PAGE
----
Example: Hurryup Transport does not properly maintain its oldest, large tractor-trailer unit. During its latest trip, the brakes failed, causing an accident that involved four vehicles and multiple claimants. The insurance company realized that Hurryup was at fault in the accident and settled out of court with as many of the claimants as the limits allowed. Once the limits were exhausted, the company no longer had to provide Hurryup with a legal defense against the remaining claimants and Hurryup was left to bear the entire cost of the remaining legal expenses by itself.
  1. Who Is an Insured
  2. The named insured is an insured for any covered auto.
  3. Anyone else who has permission from the named insured to use a covered auto that the named insured owns, hires or borrows is an insured but there are some exceptions. The following persons are not insureds.

(1) The owner of the covered auto and any of the owner’s employees, drivers or agents are not insureds. Any other party from whom the insured hired or borrowed a covered auto is also not an insured.

(2) The named insured’s employees or agents are not insureds if the employees, agents or members of their households own the auto.

Note: If an employee borrows her son’s car to pick a client up at the airport, that employee is not an insured.

(3) When the covered auto is being worked on, the individual doing the work is not an insured if he or she is in the business of selling, servicing, repairing, parking, or storing autos. However, those individuals are insureds if the named insured owns the business.

(4) Anyone moving property to or from a covered auto is not an insured but there are exceptions. The named insured’s partners, employees, and members of a limited liability company are covered, as well as lessees and borrowers of autos, including their employees.

Example: Bill allows Jack, one of his friends, to use one of Hurryup’s trucks to move his household property. Jack is not an insured when he loses control of his piano and it strikes his new neighbor.

(5) The named insured’s partners or members are not insureds for a covered private passenger auto they or members of their households own.

  1. The owner of a trailer that the named insured hires or borrow is an insured. Others from whom the named insured hires or borrows trailers are also insureds. However, this status for the owner and for the others applies only while such trailers are attached to a covered power unit or, if not attached, are used exclusively in the named insured’s business.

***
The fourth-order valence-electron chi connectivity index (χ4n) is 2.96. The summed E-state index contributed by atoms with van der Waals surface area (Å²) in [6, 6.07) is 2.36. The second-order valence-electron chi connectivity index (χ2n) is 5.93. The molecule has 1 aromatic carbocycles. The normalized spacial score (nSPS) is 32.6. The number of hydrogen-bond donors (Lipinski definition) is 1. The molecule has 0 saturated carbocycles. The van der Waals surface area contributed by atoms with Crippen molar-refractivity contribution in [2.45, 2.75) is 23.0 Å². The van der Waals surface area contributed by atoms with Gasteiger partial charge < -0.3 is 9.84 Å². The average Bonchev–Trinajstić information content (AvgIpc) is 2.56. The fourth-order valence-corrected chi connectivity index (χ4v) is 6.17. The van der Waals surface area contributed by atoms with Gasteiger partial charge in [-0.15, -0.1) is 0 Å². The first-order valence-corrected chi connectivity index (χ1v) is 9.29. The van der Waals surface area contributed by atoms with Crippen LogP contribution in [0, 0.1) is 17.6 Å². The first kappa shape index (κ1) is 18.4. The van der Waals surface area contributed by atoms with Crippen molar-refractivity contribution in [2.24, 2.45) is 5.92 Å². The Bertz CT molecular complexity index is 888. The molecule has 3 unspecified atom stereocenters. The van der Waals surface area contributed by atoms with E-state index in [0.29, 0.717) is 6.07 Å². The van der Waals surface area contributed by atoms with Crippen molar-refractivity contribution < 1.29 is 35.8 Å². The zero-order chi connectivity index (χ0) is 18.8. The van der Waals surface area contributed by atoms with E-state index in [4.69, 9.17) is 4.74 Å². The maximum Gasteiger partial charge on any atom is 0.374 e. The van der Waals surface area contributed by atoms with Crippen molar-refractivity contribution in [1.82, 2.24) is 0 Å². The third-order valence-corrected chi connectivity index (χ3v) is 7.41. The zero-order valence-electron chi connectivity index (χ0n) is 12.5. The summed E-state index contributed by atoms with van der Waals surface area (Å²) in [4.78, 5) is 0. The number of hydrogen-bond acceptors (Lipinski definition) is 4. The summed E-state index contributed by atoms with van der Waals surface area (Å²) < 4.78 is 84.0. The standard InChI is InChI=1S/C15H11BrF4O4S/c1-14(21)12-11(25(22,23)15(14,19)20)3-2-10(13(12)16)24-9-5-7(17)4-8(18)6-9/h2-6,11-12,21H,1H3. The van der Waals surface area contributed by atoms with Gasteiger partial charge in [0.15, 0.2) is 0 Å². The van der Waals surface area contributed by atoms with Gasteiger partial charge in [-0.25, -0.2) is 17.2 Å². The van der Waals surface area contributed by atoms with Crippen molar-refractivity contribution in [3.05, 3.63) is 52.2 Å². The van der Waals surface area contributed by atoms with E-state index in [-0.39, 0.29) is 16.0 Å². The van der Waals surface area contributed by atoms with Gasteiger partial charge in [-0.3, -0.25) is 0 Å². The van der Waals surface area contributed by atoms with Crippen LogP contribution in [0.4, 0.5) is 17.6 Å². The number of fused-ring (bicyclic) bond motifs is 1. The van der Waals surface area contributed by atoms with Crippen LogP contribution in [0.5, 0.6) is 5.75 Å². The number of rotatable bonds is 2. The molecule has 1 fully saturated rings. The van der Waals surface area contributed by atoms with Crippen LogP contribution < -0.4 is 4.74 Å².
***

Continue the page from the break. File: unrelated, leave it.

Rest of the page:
2. Any party that is leasing a non-trailer covered auto to the named insured is an insured only if all of the following apply:
  • There is a written agreement
  • The written agreement does not require the lessor to hold the named insured harmless
  • The leased auto is used in the named insured carrier-for-hire business

Employees, agents or drivers of the lessor are insured if the party leasing the auto to the named insured is considered an insured.

  1. Parties liable for the conduct of any insured described above are also insureds to the extent of their liability.

The following are not insureds:

(1) Other than the named insured and its employees, any carrier-for-hire and its agents or employees that is:

(a) Subject to motor carrier insurance requirements and does not use auto liability insurance to meet them

(b) Not covered for primary hired autos liability that insures the parties that own the autos and their employees and agents while the hired autos are used exclusively in that party’s business.

This (1) does not apply when the named insured uses a written agreement to lease an auto to the carrier for hire when that lease holds that carrier harmless.

(2) When a trailer is detached from a covered auto and is being transported, the rail, water, or air carriers providing the transport are not insureds. This applies only when the covered auto is being loaded, transported, or unloaded by the carrier.

Related Court Case: 220_C141, Told You So: Insurer Disclaims Coverage

Note: One of the important differences in Who Is an Insured in this coverage form compared to the old Truckers Coverage Form is the section dealing with the named insured’s business operations. The Truckers Coverage Form specifically referred to the named insured’s business as a trucker and to the operating rights granted by a public authority. The Motor Carrier Coverage Form does not.